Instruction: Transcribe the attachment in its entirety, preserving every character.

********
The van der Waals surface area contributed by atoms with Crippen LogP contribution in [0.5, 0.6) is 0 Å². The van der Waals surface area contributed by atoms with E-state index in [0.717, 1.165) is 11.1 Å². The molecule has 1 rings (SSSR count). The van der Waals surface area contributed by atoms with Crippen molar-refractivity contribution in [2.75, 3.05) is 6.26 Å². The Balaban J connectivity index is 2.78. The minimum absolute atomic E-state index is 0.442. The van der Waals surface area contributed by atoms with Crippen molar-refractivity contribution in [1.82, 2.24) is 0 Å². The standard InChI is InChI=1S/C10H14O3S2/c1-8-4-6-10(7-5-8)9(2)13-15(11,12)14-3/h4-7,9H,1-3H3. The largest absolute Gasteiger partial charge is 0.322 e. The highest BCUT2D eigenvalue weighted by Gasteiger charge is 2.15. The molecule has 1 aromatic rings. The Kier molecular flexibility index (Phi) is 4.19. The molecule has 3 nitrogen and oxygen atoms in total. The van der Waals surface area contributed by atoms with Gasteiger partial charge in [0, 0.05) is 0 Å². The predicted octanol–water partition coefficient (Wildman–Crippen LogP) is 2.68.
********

The van der Waals surface area contributed by atoms with Crippen LogP contribution in [0.5, 0.6) is 0 Å². The van der Waals surface area contributed by atoms with E-state index in [0.717, 1.165) is 11.1 Å². The molecule has 1 rings (SSSR count). The van der Waals surface area contributed by atoms with Crippen molar-refractivity contribution in [2.75, 3.05) is 6.26 Å². The Balaban J connectivity index is 2.78. The minimum absolute atomic E-state index is 0.442. The van der Waals surface area contributed by atoms with Crippen molar-refractivity contribution in [1.82, 2.24) is 0 Å². The standard InChI is InChI=1S/C10H14O3S2/c1-8-4-6-10(7-5-8)9(2)13-15(11,12)14-3/h4-7,9H,1-3H3. The largest absolute Gasteiger partial charge is 0.322 e. The highest BCUT2D eigenvalue weighted by Gasteiger charge is 2.15. The molecule has 1 aromatic rings. The Kier molecular flexibility index (Phi) is 4.19. The molecule has 3 nitrogen and oxygen atoms in total. The van der Waals surface area contributed by atoms with Gasteiger partial charge in [0, 0.05) is 0 Å². The predicted octanol–water partition coefficient (Wildman–Crippen LogP) is 2.68.